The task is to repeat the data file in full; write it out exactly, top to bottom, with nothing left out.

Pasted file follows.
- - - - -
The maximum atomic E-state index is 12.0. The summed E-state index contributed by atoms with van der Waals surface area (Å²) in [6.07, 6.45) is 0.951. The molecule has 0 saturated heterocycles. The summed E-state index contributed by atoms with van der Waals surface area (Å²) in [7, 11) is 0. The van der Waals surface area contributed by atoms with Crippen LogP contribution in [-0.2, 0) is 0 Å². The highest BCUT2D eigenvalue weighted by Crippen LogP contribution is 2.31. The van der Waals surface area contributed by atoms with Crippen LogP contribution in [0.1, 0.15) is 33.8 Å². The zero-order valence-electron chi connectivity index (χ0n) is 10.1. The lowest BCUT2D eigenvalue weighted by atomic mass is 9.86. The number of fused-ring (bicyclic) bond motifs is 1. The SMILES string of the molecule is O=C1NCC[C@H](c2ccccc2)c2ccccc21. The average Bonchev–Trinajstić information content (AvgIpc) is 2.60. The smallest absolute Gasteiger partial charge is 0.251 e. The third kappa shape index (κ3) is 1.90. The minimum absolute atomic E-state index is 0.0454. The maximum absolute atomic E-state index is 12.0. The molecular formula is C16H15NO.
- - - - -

The maximum atomic E-state index is 12.0. The summed E-state index contributed by atoms with van der Waals surface area (Å²) in [6.07, 6.45) is 0.951. The molecule has 0 saturated heterocycles. The summed E-state index contributed by atoms with van der Waals surface area (Å²) in [7, 11) is 0. The van der Waals surface area contributed by atoms with Crippen LogP contribution in [-0.2, 0) is 0 Å². The highest BCUT2D eigenvalue weighted by Crippen LogP contribution is 2.31. The van der Waals surface area contributed by atoms with Crippen LogP contribution in [0.1, 0.15) is 33.8 Å². The zero-order valence-electron chi connectivity index (χ0n) is 10.1. The lowest BCUT2D eigenvalue weighted by atomic mass is 9.86. The number of fused-ring (bicyclic) bond motifs is 1. The SMILES string of the molecule is O=C1NCC[C@H](c2ccccc2)c2ccccc21. The average Bonchev–Trinajstić information content (AvgIpc) is 2.60. The smallest absolute Gasteiger partial charge is 0.251 e. The third kappa shape index (κ3) is 1.90. The minimum absolute atomic E-state index is 0.0454. The maximum absolute atomic E-state index is 12.0. The molecular formula is C16H15NO.